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Experts debate pros and cons of webcam notarization

NNA2016 Webcam Notarization Panel

One of the most controversial issues facing Notaries today revolves around webcam notarizations.

When webcam notarizations popped up more than five years ago there were objections nationwide. But now the technology has evolved, more states are testing the water, and some believe it represents how Notaries will operate in the 21st century.

Webcam notarization panel

A panel of leading industry and Notary experts met at NNA 2016 Conference to discuss whether allowing a signer to appear via webcam is as secure as a traditional notarization during which the signer appears in the physical presence of the Notary. Currently, only Virginia and Montana authorize webcam notarizations under specifically defined circumstances. But it is being considered by various states and organizations.

“The idea of a physical presence makes no sense in a global economy,” said panelist Timothy Reiniger, Director of the Digital Services Group of Virginia-based FutureLaw. “There has to be a way to keep the Notary involved in internet commerce, which we all desperately need.”

Reiniger, who co-authored Virginia’s 2011 webcam notarization bill, argued that webcam notarizations are as secure as traditional notarizations. 

Questioning the security of webcam notarizations

Co-panelist Ozie Stallworth, Electronic Notarization Analyst and Director for the North Carolina Secretary of State’s Office, challenged the security of webcam notarizations.

Companies offering webcam notarizations use a method known as knowledge-based authentication (KBA) to verify signers’ identities. This method asks individuals a series of questions about their personal backgrounds based on information culled from various credit bureau databases.

Over the last few years, there have been many data breaches of sources used by KBA systems, Stallworth said.  “How is that as good as the traditional methods of Identifying signers?”

Pem Guerry, Executive Vice President of SIGNiX, noted that his company has been using KBA for various electronic transactions for 14 years and has only experienced one instance where a fraudster fooled the system. In that case, the electronic audit trail for the transaction allowed authorities to track and prosecute the individual.

Reiniger and Guerry argued that the safeguards of webcam notarizations were stronger than for traditional notarizations. Both Montana and Virginia, for example, require the Notary to keep a video record of each remote notarization. The video record is strong evidence of what took place during the notarization and also is a deterrent to camera-shy criminals.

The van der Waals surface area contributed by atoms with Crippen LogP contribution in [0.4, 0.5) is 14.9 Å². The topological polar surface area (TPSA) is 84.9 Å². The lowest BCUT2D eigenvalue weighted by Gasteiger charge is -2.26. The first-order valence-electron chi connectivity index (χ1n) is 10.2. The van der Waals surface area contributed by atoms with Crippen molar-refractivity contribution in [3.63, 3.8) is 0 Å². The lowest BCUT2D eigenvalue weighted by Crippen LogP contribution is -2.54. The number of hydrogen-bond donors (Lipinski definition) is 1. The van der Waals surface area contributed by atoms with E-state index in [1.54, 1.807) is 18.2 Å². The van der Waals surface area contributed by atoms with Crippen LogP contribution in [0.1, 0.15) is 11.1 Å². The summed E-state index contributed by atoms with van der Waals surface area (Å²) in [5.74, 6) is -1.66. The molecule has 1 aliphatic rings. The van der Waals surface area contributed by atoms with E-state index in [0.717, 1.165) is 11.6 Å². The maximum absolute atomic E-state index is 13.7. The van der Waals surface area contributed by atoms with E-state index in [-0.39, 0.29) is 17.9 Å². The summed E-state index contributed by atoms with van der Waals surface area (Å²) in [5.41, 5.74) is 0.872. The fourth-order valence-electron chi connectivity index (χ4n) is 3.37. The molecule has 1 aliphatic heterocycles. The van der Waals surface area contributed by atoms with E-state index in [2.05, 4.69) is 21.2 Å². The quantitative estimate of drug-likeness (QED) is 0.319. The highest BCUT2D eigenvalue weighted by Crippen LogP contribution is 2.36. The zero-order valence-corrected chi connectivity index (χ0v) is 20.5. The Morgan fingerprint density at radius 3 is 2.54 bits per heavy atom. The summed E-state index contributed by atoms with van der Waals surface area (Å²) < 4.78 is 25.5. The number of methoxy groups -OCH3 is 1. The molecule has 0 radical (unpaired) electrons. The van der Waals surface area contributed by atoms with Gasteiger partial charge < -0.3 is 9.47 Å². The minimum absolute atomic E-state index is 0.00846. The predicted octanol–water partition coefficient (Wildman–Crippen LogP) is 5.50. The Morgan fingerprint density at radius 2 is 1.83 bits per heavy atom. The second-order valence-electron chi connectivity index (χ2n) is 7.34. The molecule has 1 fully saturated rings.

Related Articles:

Webcam Notarizations: Redefining personal presence or opening the door to fraud?

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Additional Resources:

Companies offering webcam notarization

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Add your comment

Ellen Welsh

15 Aug 2016

Would this increase or decrease notary fees? Would this eliminate the need for notaries altogether? I'd like to see an video of what a "webcam" notarization actually looks like. Who answers the borrowers' questions, explains the documents, keeps the process in motion?

National Notary Association

17 Aug 2016

Hello. You can view a video demonstration of a sample webcam notarization here:

Ralph Zucker

15 Aug 2016

The biggest problem I see is the lack of ability to tell if the signer is signing under duress since others can be out of the view of the camera creating pressure on the signer.

Lorraine W. Pereverziev

15 Aug 2016

I have a number of questions regarding remote notarizations: 1. Who provides the signer with the KBA questions, and who confirms the answers? 2. How does the coercion issue of off-camera duress differ from the duress of a person who appears before you but that individual doesn't appear while you're signing the signer who's in your presence? They, too, could have a gun against a loved-one's head.... 3. What kind of storage are we talking about for the remote signing and how do we protect those? 5 years, 10 years of storage can take up an awful lot of space for those of us who do 30 to 150 notarizations a month. I'm sure there are a million more questions and concerns, but I am most interested in staying current and going with industry standards, as long as they are focused on protecting both the signers and the notaries.

Michael E Harris

16 Aug 2016

While working on my masters' and doctoral degrees, we were taught to look at an author's background and affiliation before taking the article seriously. Timothy Reiniger falls into the pile of questionable authors. He has a vested interest in the software that will be used in webcam notarizations. When looking at potential solutions, you must test and retest the software solution until you think it is "perfect"; then you must do serious "gorilla testing". This means that you must try to make the software or system fail. When you fix those problems, you need to hire the best hackers you can to demonstrate that the process is clean.

Virginia Notary

25 Aug 2016

KBA questions are not fool proof. I can easily answer many close relatives questions with ease. Has this ever been tested by a third (disinterested) party?

Kim Young

29 May 2017

will this service be in california

National Notary Association

30 May 2017

Hello Kim. California does not permit the use of webcam technology for notarizations.

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